- The controversy of Colleen Hoover (2/1/23)
- SEMO alum Jory Rapps defies the odds by owning his fashion journey (1/30/23)
- Suspected Chinese surveillance balloon appears over Cape Girardeau (2/3/23)
- Mental fight: Jones eyes a comeback to gymnastics after knee injury (1/30/23)
- A look behind the screens and the ever evolving world of film (1/31/23)
Resumes and portfolios: Mastering the craft of presenting one's professional self
Who are you in the professional world, and how do you let employers know? A well-written résumé and well-crafted portfolio can be the difference between you and another candidate, especially for college students and recent graduates.
A résumé and portfolio are similar, but have several key differences. A résumé is a presentation of your experience, education and other relevant qualifications. A portfolio is usually more creative, and presents work in areas such as graphic design, video, audio and more.
Director of Career Services Dan Presson helps students build résumés to be the best they can be and said he reviews approximately 1,000 résumés per year.
“The résumé is the foundational document of life after college. It is your marketing document,” Presson said.
There is a high standard set for résumés by employers and businesses, due to the amount of competition in the hiring process, Presson said.
He said a reviewer will form a bias towards an interview candidate within the first six to eight seconds of looking at a document, on average.
“We need to focus on showcasing your relevant, connectable experience in that six-second window above the halfway point on the [first] page, to make sure we can really punch somebody in the face with relevance,” Presson said.
Presson said college is an extremely important asset when students are trying to build their résumés.
“College is an environment that builds a résumé, whether it’s through relevant coursework, research with a faculty member, on-campus engagement, internships or volunteerism; you have this college environment that is built for students to gain relevant experience,” Presson said.
Mass media instructor and SECreative advisor Michael Simmons was formerly a creative director who reviewed résumés and portfolios.
Simmons said it is important to craft a résumé based on what career path you have chosen.
“Be very attentive to answering the credentials that are stated in the job description,” Simmons said. “[Use] language that’s oriented towards what you can do for the organization more than being all about you. It demonstrates that the applicant understands they’re there to produce value to do a job.”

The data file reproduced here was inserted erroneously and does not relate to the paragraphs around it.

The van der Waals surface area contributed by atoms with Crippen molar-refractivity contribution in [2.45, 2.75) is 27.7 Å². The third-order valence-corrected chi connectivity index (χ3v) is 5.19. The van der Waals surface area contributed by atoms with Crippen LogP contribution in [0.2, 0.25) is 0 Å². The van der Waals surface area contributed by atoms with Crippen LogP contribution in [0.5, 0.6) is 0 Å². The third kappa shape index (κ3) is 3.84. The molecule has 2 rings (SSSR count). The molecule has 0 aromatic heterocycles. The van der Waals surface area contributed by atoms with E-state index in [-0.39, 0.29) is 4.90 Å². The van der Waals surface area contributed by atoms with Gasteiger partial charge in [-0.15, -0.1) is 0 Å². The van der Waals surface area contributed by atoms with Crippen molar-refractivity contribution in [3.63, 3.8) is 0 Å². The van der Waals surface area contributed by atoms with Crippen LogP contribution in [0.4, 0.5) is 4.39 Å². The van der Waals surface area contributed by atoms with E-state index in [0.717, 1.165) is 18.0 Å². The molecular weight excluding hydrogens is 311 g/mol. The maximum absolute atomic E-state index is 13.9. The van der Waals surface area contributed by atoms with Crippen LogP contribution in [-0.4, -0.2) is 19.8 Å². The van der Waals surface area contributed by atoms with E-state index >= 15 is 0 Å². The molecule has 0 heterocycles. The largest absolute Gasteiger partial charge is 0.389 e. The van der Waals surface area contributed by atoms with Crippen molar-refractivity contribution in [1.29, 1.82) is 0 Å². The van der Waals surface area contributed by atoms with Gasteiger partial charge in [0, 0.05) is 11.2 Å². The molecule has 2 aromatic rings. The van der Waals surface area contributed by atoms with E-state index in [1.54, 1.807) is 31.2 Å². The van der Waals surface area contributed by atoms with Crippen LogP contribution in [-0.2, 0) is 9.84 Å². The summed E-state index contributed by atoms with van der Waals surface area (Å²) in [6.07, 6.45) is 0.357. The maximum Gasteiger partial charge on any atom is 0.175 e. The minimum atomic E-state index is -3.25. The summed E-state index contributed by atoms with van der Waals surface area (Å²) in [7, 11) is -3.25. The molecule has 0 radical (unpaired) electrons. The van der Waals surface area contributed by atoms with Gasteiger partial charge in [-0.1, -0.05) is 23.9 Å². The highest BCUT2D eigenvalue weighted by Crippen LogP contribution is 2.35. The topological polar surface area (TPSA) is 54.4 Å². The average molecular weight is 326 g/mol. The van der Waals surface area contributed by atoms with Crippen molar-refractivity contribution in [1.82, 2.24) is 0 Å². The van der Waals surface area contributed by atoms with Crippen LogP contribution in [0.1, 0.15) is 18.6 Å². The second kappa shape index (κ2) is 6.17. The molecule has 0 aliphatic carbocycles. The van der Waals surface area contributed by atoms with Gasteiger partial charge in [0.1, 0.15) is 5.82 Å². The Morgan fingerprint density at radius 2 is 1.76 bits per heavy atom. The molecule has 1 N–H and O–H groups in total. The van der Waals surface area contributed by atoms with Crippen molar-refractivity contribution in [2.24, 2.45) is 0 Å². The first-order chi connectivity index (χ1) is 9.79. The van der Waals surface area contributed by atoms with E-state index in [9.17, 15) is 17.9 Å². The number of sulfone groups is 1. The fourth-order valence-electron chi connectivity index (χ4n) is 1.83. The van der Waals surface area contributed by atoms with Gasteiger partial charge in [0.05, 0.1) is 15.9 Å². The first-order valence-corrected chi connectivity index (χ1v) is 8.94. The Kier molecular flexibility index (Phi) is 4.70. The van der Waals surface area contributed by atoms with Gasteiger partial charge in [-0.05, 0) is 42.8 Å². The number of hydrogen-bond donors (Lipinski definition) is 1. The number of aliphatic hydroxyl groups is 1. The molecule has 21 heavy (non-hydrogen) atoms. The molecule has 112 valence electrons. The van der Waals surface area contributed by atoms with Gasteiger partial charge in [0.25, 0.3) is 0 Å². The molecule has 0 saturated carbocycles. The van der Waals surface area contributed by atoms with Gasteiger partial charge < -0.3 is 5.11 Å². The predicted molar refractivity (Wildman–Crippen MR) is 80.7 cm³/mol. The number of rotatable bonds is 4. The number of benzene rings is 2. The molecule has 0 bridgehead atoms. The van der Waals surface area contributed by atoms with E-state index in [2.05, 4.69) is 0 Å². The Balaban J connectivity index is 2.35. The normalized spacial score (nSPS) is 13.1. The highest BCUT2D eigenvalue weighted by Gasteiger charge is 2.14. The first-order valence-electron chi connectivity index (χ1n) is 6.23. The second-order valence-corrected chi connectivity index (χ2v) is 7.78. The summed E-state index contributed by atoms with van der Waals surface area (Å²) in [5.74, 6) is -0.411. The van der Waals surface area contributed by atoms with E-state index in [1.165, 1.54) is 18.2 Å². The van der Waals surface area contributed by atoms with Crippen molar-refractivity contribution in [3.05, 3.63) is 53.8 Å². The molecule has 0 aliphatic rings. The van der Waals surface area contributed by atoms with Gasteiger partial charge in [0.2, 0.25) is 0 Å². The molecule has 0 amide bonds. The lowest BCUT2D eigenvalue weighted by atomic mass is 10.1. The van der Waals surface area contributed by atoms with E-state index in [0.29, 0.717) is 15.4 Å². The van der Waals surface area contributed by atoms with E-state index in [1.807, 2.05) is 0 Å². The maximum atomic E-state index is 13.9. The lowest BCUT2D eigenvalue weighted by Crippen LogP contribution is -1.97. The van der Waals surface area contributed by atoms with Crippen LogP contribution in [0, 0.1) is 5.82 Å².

Simmons said portfolios should show your best work and what an individual can provide for a company.
“Quantity will not win the day; quality will,” Simmons said.
Simmons said it is OK if the bulk of the work displayed in a student’s portfolio is classwork, as long as the content’s purpose is clear. He also advised students to get involved in student media, student organizations and internships and other activities to fill their résumés.
Simmons said it’s also important to use the resources available to network with professors or their professional contacts.
“Everybody says it’s not what you know, it’s who you know, and I don’t think that’s actually true. I think what’s true is who knows you,” Simmons said. “You can say you know somebody, but unless they know you well enough that they can vouch for you, it doesn’t really mean that much.”
Corporate communications and political science double major Logan Phillips will graduate in December and has spent the past year finalizing his résumé. Phillips said after interning with the City of Cape Girardeau, he began to tailor and build his résumé to best fit his intended career path, local government.
Phillips said he ran into some problems when creating his résumé, due to the number of organizations he was involved in on campus. He could not fit every organization on his résumé, but still wanted to list what he had been involved in. He utilized Career Service's advice on what information to include and what to leave out.
Phillips said it is important to reach out to professors, faculty and staff to understand how they got to the place they are now and how they can help students.
“I look at my mentors, and I say, how did you get to this position, and they tell me their story. Those [stories] are always very helpful to me, and I also ask if I can look at their résumé,” Phillips said.
Phillips said he has utilized Career Services assistance in making his résumé better, and has also reached out to alumni from another Sigma Nu chapter for help.
“There are a lot of resources [out there], it’s just a matter of students finding them,” Phillips said.